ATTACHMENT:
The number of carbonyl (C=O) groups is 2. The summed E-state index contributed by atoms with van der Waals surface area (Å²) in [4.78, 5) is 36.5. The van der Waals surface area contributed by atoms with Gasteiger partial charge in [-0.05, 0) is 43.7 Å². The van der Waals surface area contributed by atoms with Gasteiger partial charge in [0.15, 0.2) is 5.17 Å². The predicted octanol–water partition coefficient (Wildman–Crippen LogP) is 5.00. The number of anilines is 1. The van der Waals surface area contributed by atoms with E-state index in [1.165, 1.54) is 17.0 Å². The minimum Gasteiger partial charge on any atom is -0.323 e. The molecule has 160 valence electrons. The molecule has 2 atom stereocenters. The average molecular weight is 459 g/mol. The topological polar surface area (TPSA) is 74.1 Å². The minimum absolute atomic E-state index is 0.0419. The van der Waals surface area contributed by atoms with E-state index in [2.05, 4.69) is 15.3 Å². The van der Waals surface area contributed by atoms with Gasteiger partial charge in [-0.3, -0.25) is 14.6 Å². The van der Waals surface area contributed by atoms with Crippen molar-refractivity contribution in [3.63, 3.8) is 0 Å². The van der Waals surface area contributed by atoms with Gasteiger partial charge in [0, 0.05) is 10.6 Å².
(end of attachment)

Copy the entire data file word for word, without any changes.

The number of carbonyl (C=O) groups is 2. The summed E-state index contributed by atoms with van der Waals surface area (Å²) in [4.78, 5) is 36.5. The van der Waals surface area contributed by atoms with Gasteiger partial charge in [-0.05, 0) is 43.7 Å². The van der Waals surface area contributed by atoms with Gasteiger partial charge in [0.15, 0.2) is 5.17 Å². The predicted octanol–water partition coefficient (Wildman–Crippen LogP) is 5.00. The number of anilines is 1. The van der Waals surface area contributed by atoms with E-state index in [1.165, 1.54) is 17.0 Å². The minimum Gasteiger partial charge on any atom is -0.323 e. The molecule has 160 valence electrons. The molecule has 2 atom stereocenters. The average molecular weight is 459 g/mol. The topological polar surface area (TPSA) is 74.1 Å². The minimum absolute atomic E-state index is 0.0419. The van der Waals surface area contributed by atoms with E-state index in [2.05, 4.69) is 15.3 Å². The van der Waals surface area contributed by atoms with Gasteiger partial charge in [-0.3, -0.25) is 14.6 Å². The van der Waals surface area contributed by atoms with Crippen molar-refractivity contribution in [3.63, 3.8) is 0 Å². The van der Waals surface area contributed by atoms with Gasteiger partial charge in [0, 0.05) is 10.6 Å².